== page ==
December 23, 2019 | Brian Chappell

De Oratore

Unlike Socrates, Plato, and Caesar, Marcus Tullius Cicero may not be a household name. But what makes him famous, beyond his resistance to Caesar, is his carrying on of a tradition that began centuries before in Athens. In Cicero’s Rome, all the kids wanted to grow up to be crack orators. A public life was the highest ideal. Moreover, Cicero is writing De Oratore during a period of upheaval and political transition. Telling the truth truthfully is really important during moments such as these. And like his Greek predecessors, Cicero knew that telling the truth was a meticulous task.  

De Oratore occupies interesting territory in terms of genre. Like Plato’s dialogues, it is not a treatise. Unlike the dialogues, however, the genre of the personal letter/memoir opens more space for Cicero to discourse on his subject, without abandoning the personal touch. Therefore his definition of a successful orator resonates with more personal urgency:

NAY, in my opinion, no man can deserve the praise of an accomplished orator, without a perfect knowledge of all the arts, and every thing that is great: for it is from this acquaintance with the world that eloquence must receive its flow and its embellishments. Without this, let a subject be ever so well considered and understood by an orator, there will be still somewhat poor, and almost childish in his expression.

Cicero builds on Socrates’ understanding of rhetoric as applicable to all fields of discourse and inquiry. He advances from Socrates’ positions by articulating the stakes for the orator himself: in order to discourse successfully on any topic, you have to really know your topic, with a sensitivity that transcends the superficial. Therefore, in order to have knowledge and sensitivity, you must have a capacious stance toward the world. The accomplished orator is cosmopolitan, open, flexible, and well-studied. He or she must have a true “acquaintance with the world,” the whole world. Otherwise you speak before you really know, and you sound like a child.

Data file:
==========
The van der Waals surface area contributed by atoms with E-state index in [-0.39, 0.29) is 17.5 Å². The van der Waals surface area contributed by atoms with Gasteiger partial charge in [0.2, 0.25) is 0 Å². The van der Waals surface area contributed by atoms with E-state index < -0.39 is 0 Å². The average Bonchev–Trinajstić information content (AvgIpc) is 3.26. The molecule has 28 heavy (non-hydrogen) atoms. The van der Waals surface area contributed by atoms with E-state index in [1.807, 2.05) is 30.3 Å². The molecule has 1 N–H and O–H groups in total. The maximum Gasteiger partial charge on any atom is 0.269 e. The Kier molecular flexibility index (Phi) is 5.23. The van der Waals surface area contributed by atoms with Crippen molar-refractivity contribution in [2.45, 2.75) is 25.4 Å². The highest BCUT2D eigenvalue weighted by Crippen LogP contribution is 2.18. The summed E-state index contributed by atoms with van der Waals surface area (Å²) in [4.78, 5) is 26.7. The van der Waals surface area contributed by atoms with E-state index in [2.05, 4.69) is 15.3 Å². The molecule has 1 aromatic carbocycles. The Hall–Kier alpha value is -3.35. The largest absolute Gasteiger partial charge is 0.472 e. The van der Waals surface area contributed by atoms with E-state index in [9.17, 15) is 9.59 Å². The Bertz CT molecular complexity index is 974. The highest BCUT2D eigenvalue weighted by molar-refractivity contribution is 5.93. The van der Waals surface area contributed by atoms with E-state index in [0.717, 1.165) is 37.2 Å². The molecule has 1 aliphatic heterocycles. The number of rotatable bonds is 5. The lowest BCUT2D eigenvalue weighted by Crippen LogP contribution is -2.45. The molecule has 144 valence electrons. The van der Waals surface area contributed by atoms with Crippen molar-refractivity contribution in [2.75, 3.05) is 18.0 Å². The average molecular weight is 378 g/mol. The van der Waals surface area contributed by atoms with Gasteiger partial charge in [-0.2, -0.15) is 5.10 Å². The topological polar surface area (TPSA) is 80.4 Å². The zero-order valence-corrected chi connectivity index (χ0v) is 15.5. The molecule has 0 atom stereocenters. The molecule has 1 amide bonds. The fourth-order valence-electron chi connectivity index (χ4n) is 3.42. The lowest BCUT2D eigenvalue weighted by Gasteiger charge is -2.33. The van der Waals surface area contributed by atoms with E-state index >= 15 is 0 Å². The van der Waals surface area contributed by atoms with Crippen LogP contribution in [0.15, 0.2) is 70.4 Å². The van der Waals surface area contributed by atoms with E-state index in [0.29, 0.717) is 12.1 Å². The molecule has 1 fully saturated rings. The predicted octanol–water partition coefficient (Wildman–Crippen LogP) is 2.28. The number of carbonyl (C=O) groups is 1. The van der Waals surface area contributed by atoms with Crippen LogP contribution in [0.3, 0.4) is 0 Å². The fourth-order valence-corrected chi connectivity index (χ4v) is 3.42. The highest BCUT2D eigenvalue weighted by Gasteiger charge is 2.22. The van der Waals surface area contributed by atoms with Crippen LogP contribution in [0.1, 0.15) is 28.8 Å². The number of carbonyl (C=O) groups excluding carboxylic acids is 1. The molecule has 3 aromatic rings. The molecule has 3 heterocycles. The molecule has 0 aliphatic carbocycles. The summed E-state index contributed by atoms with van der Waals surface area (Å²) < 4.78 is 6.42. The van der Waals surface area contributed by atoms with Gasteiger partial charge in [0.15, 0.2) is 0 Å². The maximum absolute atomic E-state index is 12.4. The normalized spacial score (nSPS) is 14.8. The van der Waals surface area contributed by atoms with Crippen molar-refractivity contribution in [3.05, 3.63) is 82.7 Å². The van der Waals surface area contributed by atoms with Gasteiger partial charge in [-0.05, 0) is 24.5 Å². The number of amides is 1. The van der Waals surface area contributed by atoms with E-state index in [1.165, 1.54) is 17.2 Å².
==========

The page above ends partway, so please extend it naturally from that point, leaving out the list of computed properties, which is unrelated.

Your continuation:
Who speaks like a child today? Indeed is it not this Ciceronian definition of childishness that is prized? A century after Cicero, Quintilian would define an accomplished orator as simply a “good [person] speaking well.” A smaller ambition, perhaps, than Plato’s Philosopher King/Queen. But this is where we are. As our educational landscape continues to shrink, and the humanities are simultaneously pushed out and commoditized as mere business acumen, fewer of us, young and old, are asking ourselves (1) what it means to be a good person, and (2) what it means to speak well. No easy answers to those questions, in an era when we only have enough time to be simple.